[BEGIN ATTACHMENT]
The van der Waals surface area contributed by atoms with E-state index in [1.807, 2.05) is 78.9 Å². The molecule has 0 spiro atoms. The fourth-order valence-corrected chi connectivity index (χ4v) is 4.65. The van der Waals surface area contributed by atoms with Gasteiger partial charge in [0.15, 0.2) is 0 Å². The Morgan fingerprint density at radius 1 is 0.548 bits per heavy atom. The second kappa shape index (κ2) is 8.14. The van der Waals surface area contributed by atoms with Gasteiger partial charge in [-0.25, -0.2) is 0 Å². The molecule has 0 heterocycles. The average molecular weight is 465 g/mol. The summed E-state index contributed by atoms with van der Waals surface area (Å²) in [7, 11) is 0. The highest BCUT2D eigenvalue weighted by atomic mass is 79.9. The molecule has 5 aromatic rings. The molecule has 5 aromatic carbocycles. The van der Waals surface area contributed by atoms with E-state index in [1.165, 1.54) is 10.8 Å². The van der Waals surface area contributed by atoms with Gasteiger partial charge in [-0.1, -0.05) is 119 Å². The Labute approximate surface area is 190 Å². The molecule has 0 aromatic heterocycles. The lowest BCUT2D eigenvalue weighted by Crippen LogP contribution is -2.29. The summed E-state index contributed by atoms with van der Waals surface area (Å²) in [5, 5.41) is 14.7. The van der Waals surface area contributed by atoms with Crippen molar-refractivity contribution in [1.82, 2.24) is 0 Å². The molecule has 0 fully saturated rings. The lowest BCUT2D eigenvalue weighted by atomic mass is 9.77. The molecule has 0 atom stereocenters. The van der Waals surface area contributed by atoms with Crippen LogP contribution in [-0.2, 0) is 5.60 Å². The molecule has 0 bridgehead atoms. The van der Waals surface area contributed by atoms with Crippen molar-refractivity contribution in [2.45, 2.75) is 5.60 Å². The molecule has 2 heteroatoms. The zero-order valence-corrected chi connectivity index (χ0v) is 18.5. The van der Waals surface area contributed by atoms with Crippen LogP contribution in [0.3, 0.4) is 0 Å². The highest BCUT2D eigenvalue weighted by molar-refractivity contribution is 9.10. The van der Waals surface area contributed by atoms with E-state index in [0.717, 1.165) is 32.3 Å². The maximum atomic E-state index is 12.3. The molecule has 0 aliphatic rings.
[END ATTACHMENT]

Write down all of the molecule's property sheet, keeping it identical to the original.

The van der Waals surface area contributed by atoms with E-state index in [1.807, 2.05) is 78.9 Å². The molecule has 0 spiro atoms. The fourth-order valence-corrected chi connectivity index (χ4v) is 4.65. The van der Waals surface area contributed by atoms with Gasteiger partial charge in [0.15, 0.2) is 0 Å². The Morgan fingerprint density at radius 1 is 0.548 bits per heavy atom. The second kappa shape index (κ2) is 8.14. The van der Waals surface area contributed by atoms with Gasteiger partial charge in [-0.25, -0.2) is 0 Å². The molecule has 0 heterocycles. The average molecular weight is 465 g/mol. The summed E-state index contributed by atoms with van der Waals surface area (Å²) in [7, 11) is 0. The highest BCUT2D eigenvalue weighted by atomic mass is 79.9. The molecule has 5 aromatic rings. The molecule has 5 aromatic carbocycles. The van der Waals surface area contributed by atoms with E-state index in [1.165, 1.54) is 10.8 Å². The van der Waals surface area contributed by atoms with Gasteiger partial charge in [-0.1, -0.05) is 119 Å². The Labute approximate surface area is 190 Å². The molecule has 0 aromatic heterocycles. The lowest BCUT2D eigenvalue weighted by Crippen LogP contribution is -2.29. The summed E-state index contributed by atoms with van der Waals surface area (Å²) in [5, 5.41) is 14.7. The van der Waals surface area contributed by atoms with Crippen molar-refractivity contribution in [1.82, 2.24) is 0 Å². The molecule has 0 fully saturated rings. The lowest BCUT2D eigenvalue weighted by atomic mass is 9.77. The molecule has 0 atom stereocenters. The van der Waals surface area contributed by atoms with Crippen LogP contribution in [-0.2, 0) is 5.60 Å². The molecule has 0 bridgehead atoms. The van der Waals surface area contributed by atoms with Crippen molar-refractivity contribution in [2.45, 2.75) is 5.60 Å². The molecule has 2 heteroatoms. The zero-order valence-corrected chi connectivity index (χ0v) is 18.5. The van der Waals surface area contributed by atoms with Crippen LogP contribution in [0.3, 0.4) is 0 Å². The highest BCUT2D eigenvalue weighted by molar-refractivity contribution is 9.10. The van der Waals surface area contributed by atoms with E-state index in [0.717, 1.165) is 32.3 Å². The maximum atomic E-state index is 12.3. The molecule has 0 aliphatic rings.